Dec 112017

Prime number generator up to 4,294,967,295. Requires 386 computer. Includes .ASM source code. | |||
---|---|---|---|

File Name | File Size | Zip Size | Zip Type |

LMPRIME1.ASM | 18376 | 6414 | deflated |

LMPRIME1.COM | 1920 | 1515 | deflated |

LMPRIME1.DOC | 3337 | 1459 | deflated |

PRIMES14.ZIP | 7562 | 7414 | deflated |

TPCREAD.ME | 199 | 165 | deflated |

# Download File LMPRIME1.ZIP Here

## Contents of the LMPRIME1.DOC file

This program is a further outgrowth of the Spring, 1991 contest by Howard

Mencher on the Programmer's Corner (Gary Smith's BBS) in Washington, D.C.

(Columbia, MD) and is based heavily on Bill Parke's response contained in

PRIMES14. For completeness, this file includes PRIMES14.ZIP.

PRIMES14 allowed prime numbers to be generated for any range of numbers

between 1 and 1,048,575, and was written in assembly language for the 8088

cpu. LMPRIME1 goes a step further and extends the range to 4,294,967,295 but

takes advantage of, and requires, an 80386 processor. The size of the

program is larger than Bill's PRIMES14, but is still small enough

to be contained within 1 cluster (2048 bytes) on most hard disks.

The number of primes less than a given number, x, may be estimated by the

following formula attributed to the 19th century German mathematician,

Georg Riemann:

x

P(x) = [Li (x)] - .5 x Li (x), where Li(x) = dt / ln t

2

The accuracy of this formula may be judged by the following table:

Actual Number

x of Primes less Li (x) P(x)

than x

100 25 29 27

1,000 168 177 170

10,000 1,229 1,245 1,231

100,000 9,592 9,629 9,594

1,000,000 78,498 78,627 78,538

10,000,000 664,579 664,917 664,686

100,000,000 5,761,455 5,762,208 5,761,586

1,000,000,000 50,847,568 50,849,234 50,847,517

The syntax for running LMPRIME1 is

LMPRIME1 n1 n2 [/] [/?]

where n1 and n2 are decimal digits (no comma delimiters) with

0 < n1 < n2 < 4,294,967,295

The program will give a listing of all primes between n1 and n2 and

a count of the number of such primes.

The optional / will suppress listing individual primes, supplying only

the count of the number of primes.

The program is compatible with DOS 5, so that supplying only the argument

/? will produce a small help message. For those using the DOS help

facility and DOSHELP.HLP, the DOS command HELP LMPRIME1 will also produce

the help message (provided LMPRIME1 has been added to DOSHELP.HLP).

The number of primes contained on each line of output is dependent on the

size of the largest prime. For example, with an 80-column screen,

LMPRIME1 1 90 will produce 24 primes on one line, while

LMPRIME1 4000000000 4000000200 will require two lines to produce 8 primes.

The program can also be used with either a 40-column screen or a 132-column

screen.

If your system contains an 80x87 math coprocessor, LMPRIME1.COM contained

in this file does not make use of the math chip. However, the source code

contained in LMPRIME1.ASM can easily be modified to take advantage of the

80x87 by changing the definition of IS8087 from 0 to 1. There is no major

speedup in calculation time; however the resulting .COM file will be smaller.

Les Moskowitz

11/26/91

Mencher on the Programmer's Corner (Gary Smith's BBS) in Washington, D.C.

(Columbia, MD) and is based heavily on Bill Parke's response contained in

PRIMES14. For completeness, this file includes PRIMES14.ZIP.

PRIMES14 allowed prime numbers to be generated for any range of numbers

between 1 and 1,048,575, and was written in assembly language for the 8088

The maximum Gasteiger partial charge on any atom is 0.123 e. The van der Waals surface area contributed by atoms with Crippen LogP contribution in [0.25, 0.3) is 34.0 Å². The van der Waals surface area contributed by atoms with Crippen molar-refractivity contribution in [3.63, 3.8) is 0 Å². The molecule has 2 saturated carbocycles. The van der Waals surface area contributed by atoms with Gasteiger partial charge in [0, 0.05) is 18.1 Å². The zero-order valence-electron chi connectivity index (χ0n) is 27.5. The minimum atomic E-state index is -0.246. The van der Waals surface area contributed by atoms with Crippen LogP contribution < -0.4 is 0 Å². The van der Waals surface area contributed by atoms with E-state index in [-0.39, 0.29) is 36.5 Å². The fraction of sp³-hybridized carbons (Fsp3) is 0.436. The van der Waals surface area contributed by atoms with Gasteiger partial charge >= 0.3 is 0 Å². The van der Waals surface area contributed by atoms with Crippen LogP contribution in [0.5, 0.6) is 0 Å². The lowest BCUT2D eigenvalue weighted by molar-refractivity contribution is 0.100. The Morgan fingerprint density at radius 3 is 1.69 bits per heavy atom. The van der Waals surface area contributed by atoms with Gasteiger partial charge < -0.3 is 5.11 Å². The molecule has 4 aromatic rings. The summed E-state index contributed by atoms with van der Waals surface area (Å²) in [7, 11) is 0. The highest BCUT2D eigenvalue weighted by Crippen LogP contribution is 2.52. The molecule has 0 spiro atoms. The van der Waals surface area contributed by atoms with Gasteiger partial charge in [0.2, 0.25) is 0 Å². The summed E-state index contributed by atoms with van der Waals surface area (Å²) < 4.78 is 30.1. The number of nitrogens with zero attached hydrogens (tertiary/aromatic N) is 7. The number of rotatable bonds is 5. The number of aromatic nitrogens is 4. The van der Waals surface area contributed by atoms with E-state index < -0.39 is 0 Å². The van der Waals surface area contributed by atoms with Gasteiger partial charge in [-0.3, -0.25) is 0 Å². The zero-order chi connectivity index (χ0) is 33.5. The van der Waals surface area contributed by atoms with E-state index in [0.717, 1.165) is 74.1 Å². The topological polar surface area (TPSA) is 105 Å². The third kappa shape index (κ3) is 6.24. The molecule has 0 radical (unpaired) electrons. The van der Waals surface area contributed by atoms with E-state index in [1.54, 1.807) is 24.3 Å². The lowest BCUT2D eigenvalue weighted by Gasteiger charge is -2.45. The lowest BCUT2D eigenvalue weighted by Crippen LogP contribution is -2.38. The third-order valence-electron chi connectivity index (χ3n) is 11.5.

cpu. LMPRIME1 goes a step further and extends the range to 4,294,967,295 but

takes advantage of, and requires, an 80386 processor. The size of the

program is larger than Bill's PRIMES14, but is still small enough

to be contained within 1 cluster (2048 bytes) on most hard disks.

The number of primes less than a given number, x, may be estimated by the

following formula attributed to the 19th century German mathematician,

Georg Riemann:

x

P(x) = [Li (x)] - .5 x Li (x), where Li(x) = dt / ln t

2

The accuracy of this formula may be judged by the following table:

Actual Number

x of Primes less Li (x) P(x)

than x

100 25 29 27

1,000 168 177 170

10,000 1,229 1,245 1,231

100,000 9,592 9,629 9,594

1,000,000 78,498 78,627 78,538

10,000,000 664,579 664,917 664,686

100,000,000 5,761,455 5,762,208 5,761,586

1,000,000,000 50,847,568 50,849,234 50,847,517

The syntax for running LMPRIME1 is

LMPRIME1 n1 n2 [/] [/?]

where n1 and n2 are decimal digits (no comma delimiters) with

0 < n1 < n2 < 4,294,967,295

The program will give a listing of all primes between n1 and n2 and

a count of the number of such primes.

The optional / will suppress listing individual primes, supplying only

the count of the number of primes.

The program is compatible with DOS 5, so that supplying only the argument

/? will produce a small help message. For those using the DOS help

facility and DOSHELP.HLP, the DOS command HELP LMPRIME1 will also produce

the help message (provided LMPRIME1 has been added to DOSHELP.HLP).

The number of primes contained on each line of output is dependent on the

size of the largest prime. For example, with an 80-column screen,

LMPRIME1 1 90 will produce 24 primes on one line, while

LMPRIME1 4000000000 4000000200 will require two lines to produce 8 primes.

The program can also be used with either a 40-column screen or a 132-column

screen.

If your system contains an 80x87 math coprocessor, LMPRIME1.COM contained

in this file does not make use of the math chip. However, the source code

contained in LMPRIME1.ASM can easily be modified to take advantage of the

80x87 by changing the definition of IS8087 from 0 to 1. There is no major

speedup in calculation time; however the resulting .COM file will be smaller.

Les Moskowitz

11/26/91

December 11, 2017
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